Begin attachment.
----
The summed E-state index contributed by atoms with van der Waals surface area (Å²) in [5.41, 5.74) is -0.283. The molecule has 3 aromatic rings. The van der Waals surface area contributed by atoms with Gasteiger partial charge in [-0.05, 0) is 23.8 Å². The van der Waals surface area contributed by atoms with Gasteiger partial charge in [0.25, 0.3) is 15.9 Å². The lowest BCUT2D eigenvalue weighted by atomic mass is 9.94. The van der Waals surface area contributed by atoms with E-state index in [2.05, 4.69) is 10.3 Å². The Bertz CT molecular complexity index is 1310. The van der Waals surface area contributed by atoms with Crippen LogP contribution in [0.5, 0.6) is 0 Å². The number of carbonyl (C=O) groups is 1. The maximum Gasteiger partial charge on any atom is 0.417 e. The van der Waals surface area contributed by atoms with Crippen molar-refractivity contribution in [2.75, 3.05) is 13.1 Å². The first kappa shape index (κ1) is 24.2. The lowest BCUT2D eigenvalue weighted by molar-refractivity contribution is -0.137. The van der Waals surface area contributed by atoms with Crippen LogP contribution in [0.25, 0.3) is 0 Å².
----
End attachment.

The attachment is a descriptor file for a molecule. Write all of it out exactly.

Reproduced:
The summed E-state index contributed by atoms with van der Waals surface area (Å²) in [5.41, 5.74) is -0.283. The molecule has 3 aromatic rings. The van der Waals surface area contributed by atoms with Gasteiger partial charge in [-0.05, 0) is 23.8 Å². The van der Waals surface area contributed by atoms with Gasteiger partial charge in [0.25, 0.3) is 15.9 Å². The lowest BCUT2D eigenvalue weighted by atomic mass is 9.94. The van der Waals surface area contributed by atoms with E-state index in [2.05, 4.69) is 10.3 Å². The Bertz CT molecular complexity index is 1310. The van der Waals surface area contributed by atoms with Crippen LogP contribution in [0.5, 0.6) is 0 Å². The number of carbonyl (C=O) groups is 1. The maximum Gasteiger partial charge on any atom is 0.417 e. The van der Waals surface area contributed by atoms with Crippen molar-refractivity contribution in [2.75, 3.05) is 13.1 Å². The first kappa shape index (κ1) is 24.2. The lowest BCUT2D eigenvalue weighted by molar-refractivity contribution is -0.137. The van der Waals surface area contributed by atoms with Crippen LogP contribution in [0.25, 0.3) is 0 Å².